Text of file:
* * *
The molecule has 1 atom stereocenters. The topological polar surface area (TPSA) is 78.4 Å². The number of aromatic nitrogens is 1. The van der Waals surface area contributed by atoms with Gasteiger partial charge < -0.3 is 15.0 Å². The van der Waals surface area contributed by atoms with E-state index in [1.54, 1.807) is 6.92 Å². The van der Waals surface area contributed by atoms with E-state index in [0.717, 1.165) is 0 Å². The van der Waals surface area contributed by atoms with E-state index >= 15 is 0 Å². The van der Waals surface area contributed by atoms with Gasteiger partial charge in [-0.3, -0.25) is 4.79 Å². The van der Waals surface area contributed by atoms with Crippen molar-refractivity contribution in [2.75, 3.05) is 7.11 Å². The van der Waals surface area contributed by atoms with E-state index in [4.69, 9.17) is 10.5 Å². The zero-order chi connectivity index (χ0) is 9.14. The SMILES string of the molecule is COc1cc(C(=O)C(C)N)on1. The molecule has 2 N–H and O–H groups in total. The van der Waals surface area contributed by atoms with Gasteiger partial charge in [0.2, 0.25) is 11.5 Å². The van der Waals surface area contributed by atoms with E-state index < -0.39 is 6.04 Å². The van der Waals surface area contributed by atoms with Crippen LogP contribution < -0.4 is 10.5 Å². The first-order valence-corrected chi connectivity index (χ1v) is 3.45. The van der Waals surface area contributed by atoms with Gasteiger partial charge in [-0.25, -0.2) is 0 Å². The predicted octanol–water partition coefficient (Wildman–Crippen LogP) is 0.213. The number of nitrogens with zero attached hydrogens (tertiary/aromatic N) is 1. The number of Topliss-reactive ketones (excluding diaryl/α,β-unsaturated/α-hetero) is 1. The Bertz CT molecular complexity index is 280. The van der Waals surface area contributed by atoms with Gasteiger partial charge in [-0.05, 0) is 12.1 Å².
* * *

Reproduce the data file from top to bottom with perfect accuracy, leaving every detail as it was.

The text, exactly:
The molecule has 1 atom stereocenters. The topological polar surface area (TPSA) is 78.4 Å². The number of aromatic nitrogens is 1. The van der Waals surface area contributed by atoms with Gasteiger partial charge < -0.3 is 15.0 Å². The van der Waals surface area contributed by atoms with E-state index in [1.54, 1.807) is 6.92 Å². The van der Waals surface area contributed by atoms with E-state index in [0.717, 1.165) is 0 Å². The van der Waals surface area contributed by atoms with E-state index >= 15 is 0 Å². The van der Waals surface area contributed by atoms with Gasteiger partial charge in [-0.3, -0.25) is 4.79 Å². The van der Waals surface area contributed by atoms with Crippen molar-refractivity contribution in [2.75, 3.05) is 7.11 Å². The van der Waals surface area contributed by atoms with E-state index in [4.69, 9.17) is 10.5 Å². The zero-order chi connectivity index (χ0) is 9.14. The SMILES string of the molecule is COc1cc(C(=O)C(C)N)on1. The molecule has 2 N–H and O–H groups in total. The van der Waals surface area contributed by atoms with Gasteiger partial charge in [0.2, 0.25) is 11.5 Å². The van der Waals surface area contributed by atoms with E-state index < -0.39 is 6.04 Å². The van der Waals surface area contributed by atoms with Crippen LogP contribution < -0.4 is 10.5 Å². The first-order valence-corrected chi connectivity index (χ1v) is 3.45. The van der Waals surface area contributed by atoms with Gasteiger partial charge in [-0.25, -0.2) is 0 Å². The predicted octanol–water partition coefficient (Wildman–Crippen LogP) is 0.213. The number of nitrogens with zero attached hydrogens (tertiary/aromatic N) is 1. The number of Topliss-reactive ketones (excluding diaryl/α,β-unsaturated/α-hetero) is 1. The Bertz CT molecular complexity index is 280. The van der Waals surface area contributed by atoms with Gasteiger partial charge in [-0.05, 0) is 12.1 Å².